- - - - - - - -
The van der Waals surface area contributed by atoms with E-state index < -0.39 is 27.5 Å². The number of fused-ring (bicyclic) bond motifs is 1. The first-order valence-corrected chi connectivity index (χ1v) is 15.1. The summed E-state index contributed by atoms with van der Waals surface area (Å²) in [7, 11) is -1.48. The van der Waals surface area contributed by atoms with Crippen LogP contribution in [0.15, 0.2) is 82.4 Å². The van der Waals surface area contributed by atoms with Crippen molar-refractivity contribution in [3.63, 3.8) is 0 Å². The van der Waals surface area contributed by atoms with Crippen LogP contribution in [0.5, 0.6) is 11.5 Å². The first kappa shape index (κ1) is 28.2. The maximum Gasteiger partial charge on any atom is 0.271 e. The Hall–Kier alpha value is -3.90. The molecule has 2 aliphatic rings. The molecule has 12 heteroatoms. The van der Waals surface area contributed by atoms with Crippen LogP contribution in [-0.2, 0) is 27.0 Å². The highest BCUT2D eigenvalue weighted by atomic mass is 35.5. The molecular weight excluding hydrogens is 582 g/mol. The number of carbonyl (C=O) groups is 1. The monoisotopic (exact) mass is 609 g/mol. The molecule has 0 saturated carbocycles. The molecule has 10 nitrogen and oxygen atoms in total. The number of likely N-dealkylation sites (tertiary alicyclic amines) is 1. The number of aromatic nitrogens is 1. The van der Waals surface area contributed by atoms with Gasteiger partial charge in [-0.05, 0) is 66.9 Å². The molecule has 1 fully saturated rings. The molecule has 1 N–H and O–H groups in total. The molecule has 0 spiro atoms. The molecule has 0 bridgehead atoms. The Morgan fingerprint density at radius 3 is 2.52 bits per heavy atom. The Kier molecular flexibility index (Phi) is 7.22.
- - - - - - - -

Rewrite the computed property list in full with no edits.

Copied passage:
The van der Waals surface area contributed by atoms with E-state index < -0.39 is 27.5 Å². The number of fused-ring (bicyclic) bond motifs is 1. The first-order valence-corrected chi connectivity index (χ1v) is 15.1. The summed E-state index contributed by atoms with van der Waals surface area (Å²) in [7, 11) is -1.48. The van der Waals surface area contributed by atoms with Crippen LogP contribution in [0.15, 0.2) is 82.4 Å². The van der Waals surface area contributed by atoms with Crippen molar-refractivity contribution in [3.63, 3.8) is 0 Å². The van der Waals surface area contributed by atoms with Crippen LogP contribution in [0.5, 0.6) is 11.5 Å². The first kappa shape index (κ1) is 28.2. The maximum Gasteiger partial charge on any atom is 0.271 e. The Hall–Kier alpha value is -3.90. The molecule has 2 aliphatic rings. The molecule has 12 heteroatoms. The van der Waals surface area contributed by atoms with Crippen LogP contribution in [-0.2, 0) is 27.0 Å². The highest BCUT2D eigenvalue weighted by atomic mass is 35.5. The molecular weight excluding hydrogens is 582 g/mol. The number of carbonyl (C=O) groups is 1. The monoisotopic (exact) mass is 609 g/mol. The molecule has 0 saturated carbocycles. The molecule has 10 nitrogen and oxygen atoms in total. The number of likely N-dealkylation sites (tertiary alicyclic amines) is 1. The number of aromatic nitrogens is 1. The van der Waals surface area contributed by atoms with Gasteiger partial charge in [-0.05, 0) is 66.9 Å². The molecule has 1 fully saturated rings. The molecule has 1 N–H and O–H groups in total. The molecule has 0 spiro atoms. The molecule has 0 bridgehead atoms. The Morgan fingerprint density at radius 3 is 2.52 bits per heavy atom. The Kier molecular flexibility index (Phi) is 7.22.